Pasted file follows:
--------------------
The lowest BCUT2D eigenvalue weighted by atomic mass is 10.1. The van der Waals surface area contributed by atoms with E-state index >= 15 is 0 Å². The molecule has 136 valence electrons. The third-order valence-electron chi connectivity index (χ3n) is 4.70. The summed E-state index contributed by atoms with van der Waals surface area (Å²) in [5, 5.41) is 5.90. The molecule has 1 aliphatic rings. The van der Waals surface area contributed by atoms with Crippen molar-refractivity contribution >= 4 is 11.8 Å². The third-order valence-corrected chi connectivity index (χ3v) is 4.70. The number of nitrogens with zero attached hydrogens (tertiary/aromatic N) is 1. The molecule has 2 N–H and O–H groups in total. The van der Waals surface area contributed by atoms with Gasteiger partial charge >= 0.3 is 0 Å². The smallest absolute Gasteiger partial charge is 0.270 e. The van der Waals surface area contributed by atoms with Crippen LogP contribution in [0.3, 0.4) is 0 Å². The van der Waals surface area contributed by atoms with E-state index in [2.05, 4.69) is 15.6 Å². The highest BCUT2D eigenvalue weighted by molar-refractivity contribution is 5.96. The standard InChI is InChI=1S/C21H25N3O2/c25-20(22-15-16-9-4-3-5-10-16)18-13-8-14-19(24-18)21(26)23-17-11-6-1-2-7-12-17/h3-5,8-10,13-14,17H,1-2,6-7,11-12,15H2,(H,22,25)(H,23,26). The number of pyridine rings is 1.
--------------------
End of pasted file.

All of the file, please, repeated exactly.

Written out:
The lowest BCUT2D eigenvalue weighted by atomic mass is 10.1. The van der Waals surface area contributed by atoms with E-state index >= 15 is 0 Å². The molecule has 136 valence electrons. The third-order valence-electron chi connectivity index (χ3n) is 4.70. The summed E-state index contributed by atoms with van der Waals surface area (Å²) in [5, 5.41) is 5.90. The molecule has 1 aliphatic rings. The van der Waals surface area contributed by atoms with Crippen molar-refractivity contribution >= 4 is 11.8 Å². The third-order valence-corrected chi connectivity index (χ3v) is 4.70. The number of nitrogens with zero attached hydrogens (tertiary/aromatic N) is 1. The molecule has 2 N–H and O–H groups in total. The van der Waals surface area contributed by atoms with Gasteiger partial charge >= 0.3 is 0 Å². The smallest absolute Gasteiger partial charge is 0.270 e. The van der Waals surface area contributed by atoms with Crippen LogP contribution in [0.3, 0.4) is 0 Å². The van der Waals surface area contributed by atoms with E-state index in [2.05, 4.69) is 15.6 Å². The highest BCUT2D eigenvalue weighted by molar-refractivity contribution is 5.96. The standard InChI is InChI=1S/C21H25N3O2/c25-20(22-15-16-9-4-3-5-10-16)18-13-8-14-19(24-18)21(26)23-17-11-6-1-2-7-12-17/h3-5,8-10,13-14,17H,1-2,6-7,11-12,15H2,(H,22,25)(H,23,26). The number of pyridine rings is 1.